There also seems to be a moral problem in the undefined costs of the so-called "free to play" games. There are games I can play for free, either online or as downloads. And there are games that I buy, where I pay to get a copy of the game, and then it is mine. But the allegedly "free to play" games seem to have no defined price. And no way to know, before you start playing, what the actual cost of playing the game in the way it was designed to be enjoyed will be.

Which leads to a third problem. I'm not rich in real life. And there are many, many times when I find myself at a disadvantage compared to people who are wealthier than I am, in real life.

If the so-called "free to play" game is one played against other players, and players who can afford to pay have an advantage, that pretty much means that less-wealthy players face the same problems in the game as they do in real life, which is that being poor sucks.

So the wealthy have one more place where they can enjoy an unfair advantage over the less-wealthy (even if they earned their money in real-life, they didn't earn an advantage within the game), and the less-wealthy have one more un-fun situation of being at a disadvantage because they don't have money. (Even if the reason that they don't have money is a good one, such as choosing to do work that is worthy but unrewarded, such as caring for the disabled, or doing daycare so that others can work for more money than they will pay you to watch their kids so they can work, etc.)

The games being described can't honestly be called "free" or "free to play."

Call them "pay to play." Or "pay to advance." Or "pay to have a level playing field." Or "pay to have fun." Or "pay-to-play, but don't ask in advance how much you'll be paying."

A game designed to only be fun or winable or fair if you pay shouldn't honestly be called "free."
Lsana
27. Eyeless621
I started with Tera when it was subscription based, and when it went f2p I felt like any new "content" they were releasing was just cosmetic stuff like weapon skins and stuff like that for players to spend real money on, rather than actual new content like dungeons or quests (I prefer PvE to PvP). They still have a subscription option which gets you some nice perks that don't over power you above the non-paying players (which is good). But still, I think in general with subscriptions the developers wouldn't be as focused on making things for people to buy in order to stay in business and they could focus on expanding the end-game environment.

I can see from a business perspective why that is a more attractive way to run a game though. Going f2p causes a quick surge in players, and at first everyone is spending a lot of money on the "extras"... there is much slower growth with having subscriptions, so for a game that may be about to die, you can go f2p, make a bunch of money real quick, and then when everyone gets bored from not having actual new content, they'll quit and the game will die anyway... so yeah, it makes sense from a business perspective I suppose. Unless you can be patient enough to grow the subscriptions and keep people interested with new content.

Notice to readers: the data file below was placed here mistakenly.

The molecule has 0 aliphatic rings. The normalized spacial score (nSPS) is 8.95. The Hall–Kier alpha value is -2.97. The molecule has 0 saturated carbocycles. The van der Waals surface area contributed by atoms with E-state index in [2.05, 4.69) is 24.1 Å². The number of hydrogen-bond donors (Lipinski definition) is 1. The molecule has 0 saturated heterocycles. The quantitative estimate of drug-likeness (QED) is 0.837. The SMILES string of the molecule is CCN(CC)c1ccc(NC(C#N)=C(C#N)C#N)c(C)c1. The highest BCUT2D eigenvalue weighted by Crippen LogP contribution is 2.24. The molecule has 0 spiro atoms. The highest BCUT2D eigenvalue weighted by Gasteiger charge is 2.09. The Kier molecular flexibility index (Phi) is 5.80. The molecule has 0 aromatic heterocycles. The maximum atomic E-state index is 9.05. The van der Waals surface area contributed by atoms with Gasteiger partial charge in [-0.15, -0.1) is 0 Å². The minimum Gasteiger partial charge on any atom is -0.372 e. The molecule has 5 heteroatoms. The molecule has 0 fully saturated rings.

David Moran
28. David Moran
As a gamer I generally find the f2p model to be gross at best and actually evil at worst. On the gross end of the spectrum, you're letting players get out of grindy tasks in exchange for money, in effect creating a system where players PAY YOU TO NOT PLAY YOUR GAME. As previously mentioned, this just means you've successfully created an addictive - but boring - game. As long as these things you grind for are cosmetic or just like, new content, I guess that's fine. But not for me as a gamer.

At the other end of the spectrum are games that take payments to make you better than someone else you're competing against. In any tournament in these games, the highest rank is dominated by people who have shelled out lots of real money for the privilege of being there. In any other competitive endeavor, this is called bribery.
Lsana
29. James Moar
Calling these games "free" seems like calling a book "free" if the author and publisher have chosen to put the first three chapters up online to read for free, in hopes that once you start reading for free, you'll be interested enough to buy the book.Though the closest match for that approach in the gaming world would actually be demos, which as far as I know are generally seen as a positive thing.
Corey Sees
31. CorwinOfAmber
I like F2P when it lets you get a taste of the game before deciding to commit money. If it just wants to give me the first few levels or the most basic mode of play, and then charge me for the full game, I think that's one of the best applications of F2P. There are so many old N64 and Playstation games I would never have bought if I had the chance to play them first.
David Moran
32. David Moran
31. CorwinOfAmber

I think as mentioned in one of the other comments, that really falls more into the category of "demo" rather than f2p.
Pritpaul Bains
33. Kickpuncher
@31 CorwinOfAmber - Ditto @32 re: demos (which seem to have been at the height of their popularity in the 90s for PC games, especially in the generous shareware era) - but good point -- a lack of demos for the older consoles led to a lot of unfortunate purchases.

It's nice that one of the biggest perks of the current console generation is the rise of the online marketplace, which at least positions console games to take advantage of try-before-you-buy -- even if modern-day demos generally encompass only a scant 15-30 minute slice of a game, if that.
Ian Gazzotti
34. Atrus
I prefer buy-to-play (B2P) rather than F2P, and/or games that allow both a subscription model and to buy addons separately, like The Secret World. This mostly because a game that allows for one-year subscriptions is a game that believes it's still going to be around, and creating content, a year from now.

F2P is also looked down by many because too often they turn to be "buy to win" or even "buy to play with basic customization" - not because of lack of balance, but because the publisher or the devs actually want it to be that way. Such a game is not free in any meaning of the term, because to get to endgame you're basically forced to spend more money or many more hours than in a normal game.